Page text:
e_k:&u'(c_y)=\beta\E J_6(t)\frac{dh_k'}{de_k}\\
s:&u'(c_y)=\beta\E J_1(t)\\
i':&u'(c_o')=\theta V_2(t+1)\\
b':&u'(c_o')=\theta V_6(t+1)
\end{eqnarray*}
where
\begin{eqnarray*}
\frac{dh_o'}{dn}=\gamma_1an^{\gamma_1-1}h^{\gamma_1}e^{\gamma_2}\\
\frac{dh_o'}{dn}=\gamma_2a(nh)^{\gamma_1}e^{\gamma_2-1}\\
\frac{dh_k'}{de_k}=\gamma_2a_k(h)^{\gamma_1}e_k^{\gamma_2-1}
\end{eqnarray*}
ENV:
\begin{eqnarray*}
J_5(t)=u'(c_o')w\varepsilon'\\
J_6(t)=\theta V_3(t+1)\\
J_1(t)=u'(c_o')R\\
V_2(t)=u'(c_y)\\
V_6(t)=\beta\E J_2(t)\\
J_2(t)=Ru'(c_o')\\
V_3(t)=u'(c_y)w(1-n)\varepsilon+\beta\E[J_5(t)\frac{dh_o'}{dh}+J_6(t)\frac{dh_k'}{dh}]
\end{eqnarray*}
where
\begin{eqnarray*}
\frac{dh_o'}{dh}=\gamma_1an^{\gamma_1}h^{\gamma_1-1}e^{\gamma_2}\\
\frac{dh_k'}{dh}=\gamma_1a_k(h)^{\gamma_1-1}e_k^{\gamma_2}
\end{eqnarray*}
Euler equations:
\begin{eqnarray*}
n:&wh\varepsilon u'(c_y)=\beta\E u'(c_o')w\varepsilon'\frac{dh_o'}{dn}\\
e:&u'(c_y)=\beta\E u'(c_o')w\varepsilon'\frac{dh_o'}{de}\\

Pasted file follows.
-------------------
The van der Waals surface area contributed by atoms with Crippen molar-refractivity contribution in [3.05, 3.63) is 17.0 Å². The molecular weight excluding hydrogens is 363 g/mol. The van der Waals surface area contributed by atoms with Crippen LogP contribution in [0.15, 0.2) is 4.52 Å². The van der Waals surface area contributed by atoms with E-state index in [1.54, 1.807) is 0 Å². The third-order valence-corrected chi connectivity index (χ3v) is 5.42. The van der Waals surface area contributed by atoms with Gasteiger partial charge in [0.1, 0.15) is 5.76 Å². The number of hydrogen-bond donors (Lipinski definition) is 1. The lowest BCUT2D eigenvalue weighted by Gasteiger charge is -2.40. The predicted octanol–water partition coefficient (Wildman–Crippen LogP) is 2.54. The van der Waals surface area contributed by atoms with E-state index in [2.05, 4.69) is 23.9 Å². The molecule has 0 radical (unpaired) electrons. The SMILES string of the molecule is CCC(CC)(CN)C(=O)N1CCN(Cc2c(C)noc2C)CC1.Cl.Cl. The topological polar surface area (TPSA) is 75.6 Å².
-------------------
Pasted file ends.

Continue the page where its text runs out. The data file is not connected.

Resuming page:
e_k:&u'(c_y)=\beta\E \frac{dh_k'}{de_k}\theta\left[
u'(c_y')w(1-n')\varepsilon'
+\beta u'(c_o'')w\varepsilon''\frac{dh_o''}{dh'}
+\beta \frac{dh_k''}{dh'}\theta V_3(t+2)
\right]=...\\
s:&u'(c_y)=\beta \E Ru'(c_o')\\
b':&u'(c_o')=\theta\beta\E Ru'(c_o'')\\
i':&u'(c_o')=\theta u'(c_y')
\end{eqnarray*}
Interpretations:
\begin{itemize}
\item $n$: Marginal benefit of working and hence earning more when
young must be equal to marginal benefit of having higher human
capital and hence earning more when old.
\item $e$: Marginal cost of investing in own human capital and
giving up consumption when young must be equal to marginal benefit
of having higher human capital and hence earning more when old.
\item $e_k$: Marginal cost of investing in child's human capital and
giving up consumption when young must be equal to it's marginal